Coventry 26 Sedgley Park 27
Sedgley Park disproved the adage that lightning doesn't strike twice as they snatched victory from the jaws of defeat against Coventry.
Last season they won with a last-gasp penalty to become the first away side to win a league game at the Butts Park Arena. On Saturday they repeated the smash and grab tactic with an injurytime converted try by Jon Skurr, the flanker finishing off a close-range penalty lineout as he was pushed over by most of the visiting team to claim the try making it 26-25 to Coventry.
Replacement kicker, fullback Arnot De Jager, having taken over from injured flyhalf Phil Jones, just squeezed his attempt past the upright for the winning extra points.
There followed just enough time for a kick-off and the final whistle to leave Coventry's pre-season optimism taking a hefty dent and the players and home supporters stunned and subdued.
This defeat should never have happened.
Coventry had led for most of the match and, apart from Dave McCormack's try, converted by De Jager on 56 minutes, rarely trailed the visitors.
Full-back Craig Richards' try for the hosts on 71 minutes, converted by James Moore, seemed to have put Coventry back on track until Skurr's late intervention.
However, errors kept Coventry on the back foot and under pressure. Kicks failed to find touch, allowing the ball to come straight back, and the added pressure lead to too many penalties amid the anxiety.
Sedgley Park's use of second-half replacements, foraging workhorses Skurr and Tim Fourie, allowed the visitors to gain possession and become more incisive.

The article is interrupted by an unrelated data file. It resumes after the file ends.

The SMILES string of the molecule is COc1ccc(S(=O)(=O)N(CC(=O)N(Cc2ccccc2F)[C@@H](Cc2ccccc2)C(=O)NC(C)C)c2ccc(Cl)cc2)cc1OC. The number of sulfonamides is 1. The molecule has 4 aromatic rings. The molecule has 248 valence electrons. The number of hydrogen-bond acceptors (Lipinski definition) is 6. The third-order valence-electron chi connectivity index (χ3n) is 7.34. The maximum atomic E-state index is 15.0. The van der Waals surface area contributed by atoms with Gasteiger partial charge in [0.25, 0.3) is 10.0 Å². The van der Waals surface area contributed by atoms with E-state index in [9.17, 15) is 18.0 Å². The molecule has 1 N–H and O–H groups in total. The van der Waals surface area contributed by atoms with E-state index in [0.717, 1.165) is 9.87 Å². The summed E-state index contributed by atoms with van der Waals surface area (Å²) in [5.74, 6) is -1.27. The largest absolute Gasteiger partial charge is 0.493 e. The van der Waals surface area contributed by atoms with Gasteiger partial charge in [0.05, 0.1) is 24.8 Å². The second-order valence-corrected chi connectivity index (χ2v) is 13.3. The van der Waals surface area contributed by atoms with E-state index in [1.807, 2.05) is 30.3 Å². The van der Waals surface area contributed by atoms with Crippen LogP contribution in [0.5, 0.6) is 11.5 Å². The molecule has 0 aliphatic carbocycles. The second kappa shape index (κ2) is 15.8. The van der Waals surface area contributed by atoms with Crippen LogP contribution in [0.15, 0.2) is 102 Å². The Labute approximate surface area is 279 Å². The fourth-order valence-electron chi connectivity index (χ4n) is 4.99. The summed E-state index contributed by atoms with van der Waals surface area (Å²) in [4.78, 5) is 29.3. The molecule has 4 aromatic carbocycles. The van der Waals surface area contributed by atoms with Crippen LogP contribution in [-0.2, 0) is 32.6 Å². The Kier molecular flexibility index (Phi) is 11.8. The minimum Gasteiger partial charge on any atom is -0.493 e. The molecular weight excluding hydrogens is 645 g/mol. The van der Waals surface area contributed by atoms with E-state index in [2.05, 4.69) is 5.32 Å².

Coventry coach Mike Umaga summed up the players' feelings, saying: "The lads are pretty dejected because they knew what we had to do and they knew what they threw away.
"Our focus was pretty simple: we had to go out there and get a win. The win was the over-riding factor. We did the hard work to get back in front and then pretty much let it slip away by not executing a very simple gameplan and applying pressure in the right places.
"It was so blindingly obvious what we had to do and we now have to move on."
A mixture of good and bad for Coventry, really.
Winger James Moore (four penalties and two conversions) allied to some speedy wing play looks an excellent recruit. The pack also looked an excellent unit in the first half but too many changes in the second period possibly disrupted play. Dave Campton and Tom Johnson, in the back row, showed promise.
On the debit side a shoulder injury to No 8 Dan Farani, Coventry's opening tryscorer, could be a long-term injury but, in Hendry Rheeders, Coventry could possibly have a more effective player at No 8.
The Rheeders on show was a little low-key and it remains to be seen whether his new captain's role takes the edge off last season's top form.